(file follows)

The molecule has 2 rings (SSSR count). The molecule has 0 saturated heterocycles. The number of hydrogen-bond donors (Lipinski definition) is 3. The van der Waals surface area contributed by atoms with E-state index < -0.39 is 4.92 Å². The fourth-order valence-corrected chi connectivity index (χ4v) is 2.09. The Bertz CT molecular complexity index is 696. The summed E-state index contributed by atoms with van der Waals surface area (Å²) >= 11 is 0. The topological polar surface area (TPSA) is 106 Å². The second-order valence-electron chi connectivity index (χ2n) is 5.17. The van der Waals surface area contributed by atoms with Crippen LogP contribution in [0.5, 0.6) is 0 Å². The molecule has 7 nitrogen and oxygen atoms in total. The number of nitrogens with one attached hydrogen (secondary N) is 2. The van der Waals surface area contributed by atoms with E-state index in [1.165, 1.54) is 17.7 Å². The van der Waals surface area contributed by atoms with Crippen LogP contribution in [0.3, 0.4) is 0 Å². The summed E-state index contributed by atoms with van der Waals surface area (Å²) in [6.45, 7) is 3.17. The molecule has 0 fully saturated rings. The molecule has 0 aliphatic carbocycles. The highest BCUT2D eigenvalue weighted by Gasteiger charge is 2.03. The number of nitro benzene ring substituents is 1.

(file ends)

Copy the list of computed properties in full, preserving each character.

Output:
The molecule has 2 rings (SSSR count). The molecule has 0 saturated heterocycles. The number of hydrogen-bond donors (Lipinski definition) is 3. The van der Waals surface area contributed by atoms with E-state index < -0.39 is 4.92 Å². The fourth-order valence-corrected chi connectivity index (χ4v) is 2.09. The Bertz CT molecular complexity index is 696. The summed E-state index contributed by atoms with van der Waals surface area (Å²) >= 11 is 0. The topological polar surface area (TPSA) is 106 Å². The second-order valence-electron chi connectivity index (χ2n) is 5.17. The van der Waals surface area contributed by atoms with Crippen LogP contribution in [0.5, 0.6) is 0 Å². The molecule has 7 nitrogen and oxygen atoms in total. The number of nitrogens with one attached hydrogen (secondary N) is 2. The van der Waals surface area contributed by atoms with E-state index in [1.165, 1.54) is 17.7 Å². The van der Waals surface area contributed by atoms with Crippen LogP contribution in [0.3, 0.4) is 0 Å². The summed E-state index contributed by atoms with van der Waals surface area (Å²) in [6.45, 7) is 3.17. The molecule has 0 fully saturated rings. The molecule has 0 aliphatic carbocycles. The highest BCUT2D eigenvalue weighted by Gasteiger charge is 2.03. The number of nitro benzene ring substituents is 1.